Target, another of the country’s biggest employers, does not comment publicly on its parental leave policies, according to a company spokesperson. Anonymous employee comments on the website Glassdoor suggest that, like at Wal-Mart, Target's hourly employees are only eligible for unpaid leave in accordance with FMLA, while salaried employees may be eligible for between six and 12 weeks of paid leave. It’s unclear from Target’s annual report what percentage of the company’s 347,000 employees are salaried and therefore eligible for parental leave benefits.

Target is not alone in treating the subject as taboo. Wholesale retailer Costco, which has a reputation for generous benefits, had no comment on its parental leave policies when we reached out this week. And Starbucks, which refers to even part-time employees as “partners” and trumpets perks such as education reimbursement, doesn’t mention parental leave policies anywhere on its website and did not respond to our request for comment.

Hoff says that large retailers still might change their ways. “[C]ompanies of all sizes and in all industries are constantly evaluating how they might evolve their benefits and programs,” he says. And lately, leave policies are more often described as good for businesses’ bottom lines. “It’s a good retention tool, and there is evidence that paid parental leave increases the chances that mothers (or fathers) will return to work later,” Hoff adds.

Just don’t expect the low-wage retail sector to change as quickly as the tech industry. “While I don't expect we’ll see an immediate push from large retail employers to make significant changes to their policies, I suspect they’ll continue to strategically consider smaller changes,” Hoff says.

To non-parents and the small slice of Americans who have always had access to paid parental leave, this benefit might seem like just another work “perk.” But consider this: The U.S. has one of the highest infant mortality rates in the developed world, and studies show that guaranteed maternity leave substantially lowers those rates.

The U.S. has one of the highest infant mortality rates in the developed world.

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“This policy would save dollars in our health care industry, not to mention lives,” says Rowe-Finkbeiner. MomsRising and other groups continue to press for legislative action on this issue, pointing to strong support of paid-leave legislation from both Democrats and Republicans. Meanwhile, three states — California, New Jersey, and Rhode Island — have passed some form of a paid family-leave law on their own.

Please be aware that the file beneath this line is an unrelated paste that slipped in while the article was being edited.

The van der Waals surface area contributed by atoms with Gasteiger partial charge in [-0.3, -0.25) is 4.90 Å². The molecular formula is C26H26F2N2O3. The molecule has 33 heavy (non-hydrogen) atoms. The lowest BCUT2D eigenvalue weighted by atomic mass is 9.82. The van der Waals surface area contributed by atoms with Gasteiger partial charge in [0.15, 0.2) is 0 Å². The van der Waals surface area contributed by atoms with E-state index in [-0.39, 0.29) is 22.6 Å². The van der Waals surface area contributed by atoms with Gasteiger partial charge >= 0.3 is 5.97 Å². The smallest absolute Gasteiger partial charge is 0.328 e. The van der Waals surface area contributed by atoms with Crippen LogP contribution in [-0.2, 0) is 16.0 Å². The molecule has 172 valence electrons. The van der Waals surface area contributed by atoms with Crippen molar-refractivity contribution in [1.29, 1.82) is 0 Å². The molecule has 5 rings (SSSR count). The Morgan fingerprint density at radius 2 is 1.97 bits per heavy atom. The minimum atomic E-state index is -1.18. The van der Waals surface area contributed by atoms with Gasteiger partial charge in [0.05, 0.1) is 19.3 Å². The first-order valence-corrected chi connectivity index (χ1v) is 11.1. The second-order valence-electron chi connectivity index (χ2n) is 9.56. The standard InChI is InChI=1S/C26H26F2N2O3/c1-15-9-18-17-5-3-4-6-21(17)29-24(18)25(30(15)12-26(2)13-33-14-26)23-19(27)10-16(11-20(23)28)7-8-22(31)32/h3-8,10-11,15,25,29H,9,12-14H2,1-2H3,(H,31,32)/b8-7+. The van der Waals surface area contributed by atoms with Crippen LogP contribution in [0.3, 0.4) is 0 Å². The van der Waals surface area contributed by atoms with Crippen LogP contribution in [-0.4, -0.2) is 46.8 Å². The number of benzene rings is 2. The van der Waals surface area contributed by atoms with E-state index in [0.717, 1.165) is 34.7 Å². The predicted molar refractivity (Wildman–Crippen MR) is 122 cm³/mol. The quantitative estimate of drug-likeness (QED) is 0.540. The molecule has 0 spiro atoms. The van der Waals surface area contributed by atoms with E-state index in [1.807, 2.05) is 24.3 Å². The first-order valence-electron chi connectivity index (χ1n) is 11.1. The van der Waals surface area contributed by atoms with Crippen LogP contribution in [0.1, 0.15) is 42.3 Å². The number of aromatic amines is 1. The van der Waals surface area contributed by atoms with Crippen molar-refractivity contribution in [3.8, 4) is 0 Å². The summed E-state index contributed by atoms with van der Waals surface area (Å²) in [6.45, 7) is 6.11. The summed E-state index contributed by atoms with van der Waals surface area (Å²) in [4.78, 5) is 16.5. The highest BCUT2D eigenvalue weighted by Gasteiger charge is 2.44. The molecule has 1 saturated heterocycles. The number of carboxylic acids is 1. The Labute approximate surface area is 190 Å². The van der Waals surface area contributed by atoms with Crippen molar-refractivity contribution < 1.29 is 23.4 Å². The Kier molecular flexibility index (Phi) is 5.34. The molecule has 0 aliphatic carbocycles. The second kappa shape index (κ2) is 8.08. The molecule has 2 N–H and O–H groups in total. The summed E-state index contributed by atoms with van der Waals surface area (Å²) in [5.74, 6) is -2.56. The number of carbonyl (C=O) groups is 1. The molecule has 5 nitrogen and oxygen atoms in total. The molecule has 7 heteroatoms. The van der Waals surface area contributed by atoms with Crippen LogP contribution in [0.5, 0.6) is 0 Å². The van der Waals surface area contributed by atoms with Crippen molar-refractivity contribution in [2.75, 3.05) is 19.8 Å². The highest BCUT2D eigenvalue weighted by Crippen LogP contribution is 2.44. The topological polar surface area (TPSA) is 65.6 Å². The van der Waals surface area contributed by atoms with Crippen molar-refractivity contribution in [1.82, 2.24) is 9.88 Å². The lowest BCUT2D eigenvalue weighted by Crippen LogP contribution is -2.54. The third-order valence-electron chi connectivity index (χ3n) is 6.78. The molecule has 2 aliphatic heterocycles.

California’s law, which pays new parents up to 55% of weekly wages for six weeks off of work through a state disability insurance program, isn’t nearly as generous as the policies being implemented by tech companies, but it’s a starting point.

“If we can ensure that more workers have job protection and have enough wage replacement to provide for their families, then we are more likely to see low-wage workers taking family leave and accessing paid-leave benefits,” says Mariko Yoshihara, the legislative counsel and policy director for the California Employment Lawyers Association (CELA).

And the more people who can take paid family leave, the better for all of us, says Rowe-Finkbeiner. “Studies show that when there’s access to paid family leave, moms are more likely to rejoin the labor force after they give birth and are less likely to need government entitlement programs. [This] saves taxpayers significant dollars and boosts our economy by giving families more income,” she says.

Editor's Note: We updated this story to include information on Adobe's new maternity leave policy, after the announcement was made on Monday, August 10.